How to Cure Periodontal Disease

Gingivitis before after matt schillinger

Is There a Cure for Periodontal Disease?

Yes. The only real cure for periodontal disease is to have all of the teeth removed and replaced with a full set of implant-supported teeth. When periodontal disease is diagnosed, it cannot be reversed by medications or nonsurgical treatments. Modern treatments for the disease are often related to prevention and management rather than providing a cure. The only way to fully get rid of periodontal disease is to extract the infection at its source by extracting the teeth. The bacteria cannot live, so the periodontal disease leaves the body. The teeth will then be replaced with a full set of implant-supported teeth. 

Once periodontal disease has been diagnosed, it cannot be reversed by medications or nonsurgical treatments. Modern treatments for the disease are often related to prevention and management rather than providing a cure. But management of the disease is time consuming and risky, leaving open the potential for infection to make a comeback at any time. 

Patients come to us with the same concerns you’re likely struggling with now. Why is it dangerous to live with periodontal disease? And, how can you get rid of periodontal disease for good? 

You don’t have to live with periodontal disease for the rest of your life. Luckily, there is a safe and effective method to eliminate this embarrassing and dangerous disease. 

How Does Periodontal Disease Affect Your Overall Health? 

Our oral health is closely intertwined with our overall physical health.  

If you’ve ever attended a New Teeth Now webinar, then you’ve heard oour oral surgeons discuss how the mouth is the gateway to the body’s digestive and respiratory systems. When oral health is compromised that gateway is left vulnerable to harmful invaders.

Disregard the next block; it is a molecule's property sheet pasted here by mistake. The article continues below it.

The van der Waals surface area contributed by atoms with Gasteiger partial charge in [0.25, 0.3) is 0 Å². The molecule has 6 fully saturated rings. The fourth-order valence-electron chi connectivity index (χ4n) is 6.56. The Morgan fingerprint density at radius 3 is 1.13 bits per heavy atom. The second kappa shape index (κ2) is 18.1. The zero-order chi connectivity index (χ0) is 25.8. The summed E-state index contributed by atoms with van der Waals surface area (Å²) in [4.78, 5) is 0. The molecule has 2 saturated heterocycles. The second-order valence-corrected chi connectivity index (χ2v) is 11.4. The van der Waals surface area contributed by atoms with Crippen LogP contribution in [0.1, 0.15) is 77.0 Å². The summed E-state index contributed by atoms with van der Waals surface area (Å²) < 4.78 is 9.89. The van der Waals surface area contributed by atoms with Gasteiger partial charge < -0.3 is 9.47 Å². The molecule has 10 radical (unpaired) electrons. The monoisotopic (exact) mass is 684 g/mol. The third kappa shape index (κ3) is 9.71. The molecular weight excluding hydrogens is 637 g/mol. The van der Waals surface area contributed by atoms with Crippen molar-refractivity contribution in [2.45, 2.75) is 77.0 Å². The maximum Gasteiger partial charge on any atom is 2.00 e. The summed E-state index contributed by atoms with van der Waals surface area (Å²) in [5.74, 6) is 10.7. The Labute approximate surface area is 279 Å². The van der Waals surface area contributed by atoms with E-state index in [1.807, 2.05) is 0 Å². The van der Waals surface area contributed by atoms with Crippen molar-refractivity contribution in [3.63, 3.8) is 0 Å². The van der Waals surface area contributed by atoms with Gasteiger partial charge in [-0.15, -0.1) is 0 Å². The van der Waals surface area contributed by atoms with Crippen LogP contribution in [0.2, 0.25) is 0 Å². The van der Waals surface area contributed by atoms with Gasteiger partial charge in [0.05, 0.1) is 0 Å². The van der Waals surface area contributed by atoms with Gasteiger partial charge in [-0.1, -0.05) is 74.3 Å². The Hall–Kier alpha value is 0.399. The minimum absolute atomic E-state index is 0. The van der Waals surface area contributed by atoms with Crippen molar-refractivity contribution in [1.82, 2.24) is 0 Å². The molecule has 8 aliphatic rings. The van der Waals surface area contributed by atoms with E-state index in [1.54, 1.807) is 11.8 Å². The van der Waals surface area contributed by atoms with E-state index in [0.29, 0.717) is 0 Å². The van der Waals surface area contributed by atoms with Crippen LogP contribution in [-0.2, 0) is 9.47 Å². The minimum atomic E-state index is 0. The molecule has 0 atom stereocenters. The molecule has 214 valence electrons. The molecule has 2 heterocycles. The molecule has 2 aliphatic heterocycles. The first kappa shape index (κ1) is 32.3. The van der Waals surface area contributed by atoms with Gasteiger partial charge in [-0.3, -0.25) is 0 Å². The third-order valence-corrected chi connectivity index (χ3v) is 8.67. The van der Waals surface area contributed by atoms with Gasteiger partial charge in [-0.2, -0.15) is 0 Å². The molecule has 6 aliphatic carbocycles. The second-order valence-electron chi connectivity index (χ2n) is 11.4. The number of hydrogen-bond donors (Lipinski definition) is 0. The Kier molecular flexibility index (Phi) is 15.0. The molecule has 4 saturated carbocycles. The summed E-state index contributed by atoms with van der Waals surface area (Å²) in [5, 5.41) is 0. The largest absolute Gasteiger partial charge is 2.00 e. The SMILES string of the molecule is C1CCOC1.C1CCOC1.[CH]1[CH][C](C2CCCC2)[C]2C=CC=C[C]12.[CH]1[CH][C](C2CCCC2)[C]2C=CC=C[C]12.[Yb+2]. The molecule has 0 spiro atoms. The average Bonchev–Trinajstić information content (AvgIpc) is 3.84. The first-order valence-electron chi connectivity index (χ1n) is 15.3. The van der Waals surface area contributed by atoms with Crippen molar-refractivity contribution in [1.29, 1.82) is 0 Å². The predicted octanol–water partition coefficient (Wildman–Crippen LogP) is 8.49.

In this way, oral health impacts the overall health of the body. 

Why Does Gum Disease Happen? 

A healthy mouth does have manageable amounts of mostly harmless bacteria in it. Saliva naturally fights off the harmful bacteria that are present to keep this balance in check. However, factors like poor oral hygiene, hormonal changes, lack of saliva and genetic disorders can lead to bad bacteria taking over.

The overpopulation of harmful bacteria will create plaque that builds on the teeth and infects the gums. Left unchecked, your mouth can develop gingivitis, or a more serious gum infection, periodontitis (periodontal disease).  

It’s important to note that once gum disease progresses into periodontitis the disease has become irreversible. Periodontitis cannot be cured, but only managed.  

The Risks of Living with Periodontal Disease 

As you already know, periodontal disease affects overall health. Those at the highest risk have pre-existing conditions such as heart disease or are immunocompromised. 

Inflammation caused by gum disease forces the immune system into overdrive. As a result, periodontitis reduces the effectiveness of the body’s entire immune system. This in turn leads to a shortened life expectancy, among a host of systemic diseases and health complications.